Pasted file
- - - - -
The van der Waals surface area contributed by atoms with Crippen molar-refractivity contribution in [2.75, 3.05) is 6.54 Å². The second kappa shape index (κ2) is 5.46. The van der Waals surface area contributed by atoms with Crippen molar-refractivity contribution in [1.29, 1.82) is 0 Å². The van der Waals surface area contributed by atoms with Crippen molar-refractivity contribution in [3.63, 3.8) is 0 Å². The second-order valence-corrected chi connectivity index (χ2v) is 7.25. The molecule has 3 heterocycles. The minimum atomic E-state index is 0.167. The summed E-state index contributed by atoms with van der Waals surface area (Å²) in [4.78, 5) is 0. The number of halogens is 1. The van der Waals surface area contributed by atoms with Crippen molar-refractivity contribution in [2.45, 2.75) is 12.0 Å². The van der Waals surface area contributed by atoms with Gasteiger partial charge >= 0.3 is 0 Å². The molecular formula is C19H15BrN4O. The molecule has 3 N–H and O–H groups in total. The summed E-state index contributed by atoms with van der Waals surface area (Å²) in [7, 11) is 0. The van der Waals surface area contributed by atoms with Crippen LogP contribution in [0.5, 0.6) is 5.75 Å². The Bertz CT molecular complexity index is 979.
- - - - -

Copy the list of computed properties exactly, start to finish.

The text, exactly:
The van der Waals surface area contributed by atoms with Crippen molar-refractivity contribution in [2.75, 3.05) is 6.54 Å². The second kappa shape index (κ2) is 5.46. The van der Waals surface area contributed by atoms with Crippen molar-refractivity contribution in [1.29, 1.82) is 0 Å². The van der Waals surface area contributed by atoms with Crippen molar-refractivity contribution in [3.63, 3.8) is 0 Å². The second-order valence-corrected chi connectivity index (χ2v) is 7.25. The molecule has 3 heterocycles. The minimum atomic E-state index is 0.167. The summed E-state index contributed by atoms with van der Waals surface area (Å²) in [4.78, 5) is 0. The number of halogens is 1. The van der Waals surface area contributed by atoms with Crippen molar-refractivity contribution in [2.45, 2.75) is 12.0 Å². The van der Waals surface area contributed by atoms with Gasteiger partial charge >= 0.3 is 0 Å². The molecular formula is C19H15BrN4O. The molecule has 3 N–H and O–H groups in total. The summed E-state index contributed by atoms with van der Waals surface area (Å²) in [7, 11) is 0. The van der Waals surface area contributed by atoms with Crippen LogP contribution in [0.5, 0.6) is 5.75 Å². The Bertz CT molecular complexity index is 979.